1. You’ve got about 30 seconds to grab their attention, then the rest of the time to keep it.
2. Stories work.
3. Humor is a plus.
Fast forward to a few months ago when I stood in front of a few thousand kids in a school auditorium. Guess what three principles I still use? (yep, same three)
I’ve seen a lot of speakers with a lot of gimmicks. I’ve seen speakers that required all kinds of technology, PowerPoint and props. Some of these tools can be very effective. But when I speak, I want one thing: a microphone that works (usually one with a cord- the chances of it working increase greatly). Why? A simple fact: I’ve got stories, and kids love hearing stories.
Using stories is nothing new. Do I even need to bring up Jesus’ use of stories? From what we read in the Gospels, Jesus was a master communicator. Secular philosophers even attest to his effective teaching style. His use of parables not only used stories, but they punched the audience in the gut with convicting truths that they needed to hear. Stories can help us communicate truth with clarity.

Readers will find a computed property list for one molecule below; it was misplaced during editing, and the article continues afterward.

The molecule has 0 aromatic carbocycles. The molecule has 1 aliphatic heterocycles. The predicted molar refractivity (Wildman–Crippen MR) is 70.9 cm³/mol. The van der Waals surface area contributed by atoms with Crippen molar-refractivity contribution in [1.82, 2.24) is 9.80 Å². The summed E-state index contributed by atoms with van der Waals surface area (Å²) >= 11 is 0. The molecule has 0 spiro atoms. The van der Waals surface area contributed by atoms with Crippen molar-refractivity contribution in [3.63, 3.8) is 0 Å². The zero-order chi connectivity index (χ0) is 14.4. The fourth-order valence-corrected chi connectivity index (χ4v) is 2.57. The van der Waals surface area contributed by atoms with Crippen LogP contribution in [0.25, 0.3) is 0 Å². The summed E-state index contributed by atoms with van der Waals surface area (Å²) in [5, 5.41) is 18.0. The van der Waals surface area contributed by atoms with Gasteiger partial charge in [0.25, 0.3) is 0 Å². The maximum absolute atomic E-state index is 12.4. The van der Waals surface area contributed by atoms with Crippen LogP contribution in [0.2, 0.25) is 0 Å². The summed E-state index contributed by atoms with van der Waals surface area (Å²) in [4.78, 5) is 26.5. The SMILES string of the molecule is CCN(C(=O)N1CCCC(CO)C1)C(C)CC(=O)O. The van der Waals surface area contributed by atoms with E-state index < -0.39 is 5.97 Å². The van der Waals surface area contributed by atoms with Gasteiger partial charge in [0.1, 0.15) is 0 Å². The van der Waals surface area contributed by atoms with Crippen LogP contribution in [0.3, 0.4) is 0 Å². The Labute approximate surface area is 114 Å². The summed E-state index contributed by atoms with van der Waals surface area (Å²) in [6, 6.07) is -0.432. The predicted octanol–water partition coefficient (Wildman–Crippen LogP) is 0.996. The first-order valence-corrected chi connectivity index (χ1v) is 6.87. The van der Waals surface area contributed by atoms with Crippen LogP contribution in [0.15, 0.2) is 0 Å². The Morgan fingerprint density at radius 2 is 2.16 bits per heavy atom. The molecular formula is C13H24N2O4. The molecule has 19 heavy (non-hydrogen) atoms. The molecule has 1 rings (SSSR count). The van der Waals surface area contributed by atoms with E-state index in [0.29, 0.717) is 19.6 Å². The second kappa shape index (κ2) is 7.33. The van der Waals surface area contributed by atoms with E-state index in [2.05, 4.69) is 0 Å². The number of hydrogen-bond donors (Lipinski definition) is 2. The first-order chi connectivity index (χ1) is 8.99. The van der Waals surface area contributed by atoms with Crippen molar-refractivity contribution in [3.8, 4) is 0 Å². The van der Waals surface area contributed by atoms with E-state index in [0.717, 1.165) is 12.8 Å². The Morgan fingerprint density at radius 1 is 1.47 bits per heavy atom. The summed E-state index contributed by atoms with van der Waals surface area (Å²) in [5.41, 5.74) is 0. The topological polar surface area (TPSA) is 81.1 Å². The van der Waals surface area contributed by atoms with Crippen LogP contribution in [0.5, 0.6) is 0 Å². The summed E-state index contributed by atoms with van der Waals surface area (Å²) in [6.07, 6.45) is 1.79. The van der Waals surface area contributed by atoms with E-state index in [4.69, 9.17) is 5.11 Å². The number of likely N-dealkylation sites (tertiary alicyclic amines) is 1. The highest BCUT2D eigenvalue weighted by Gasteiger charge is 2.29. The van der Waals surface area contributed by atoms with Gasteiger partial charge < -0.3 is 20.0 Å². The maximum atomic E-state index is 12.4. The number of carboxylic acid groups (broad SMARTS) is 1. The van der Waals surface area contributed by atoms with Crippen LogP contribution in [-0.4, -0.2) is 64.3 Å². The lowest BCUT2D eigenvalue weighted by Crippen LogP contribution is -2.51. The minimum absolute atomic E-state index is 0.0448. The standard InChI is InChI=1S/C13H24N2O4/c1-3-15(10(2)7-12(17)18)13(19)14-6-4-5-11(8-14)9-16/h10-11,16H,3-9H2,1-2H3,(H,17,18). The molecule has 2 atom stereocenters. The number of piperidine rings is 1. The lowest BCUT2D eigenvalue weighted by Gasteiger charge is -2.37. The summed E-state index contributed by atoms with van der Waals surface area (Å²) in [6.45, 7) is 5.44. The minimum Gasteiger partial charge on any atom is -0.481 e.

To this day, I still use talks that are simply stories with a wrap up.
If you peek at the left hand column of this blog, you’ll see the book I mentioned earlier titled, 10-Minute Talks (you can actually click on the book and read one of the talks in its entirety including the small group questions I provide). This book is a collection of a bunch of talks that I’ve used over the years with great results. Why? They are all stories with one point and one scripture passage. If you read those talks, I think you’ll find that they are simple, clear… and far from watered down.
Don’t underestimate the power of a story.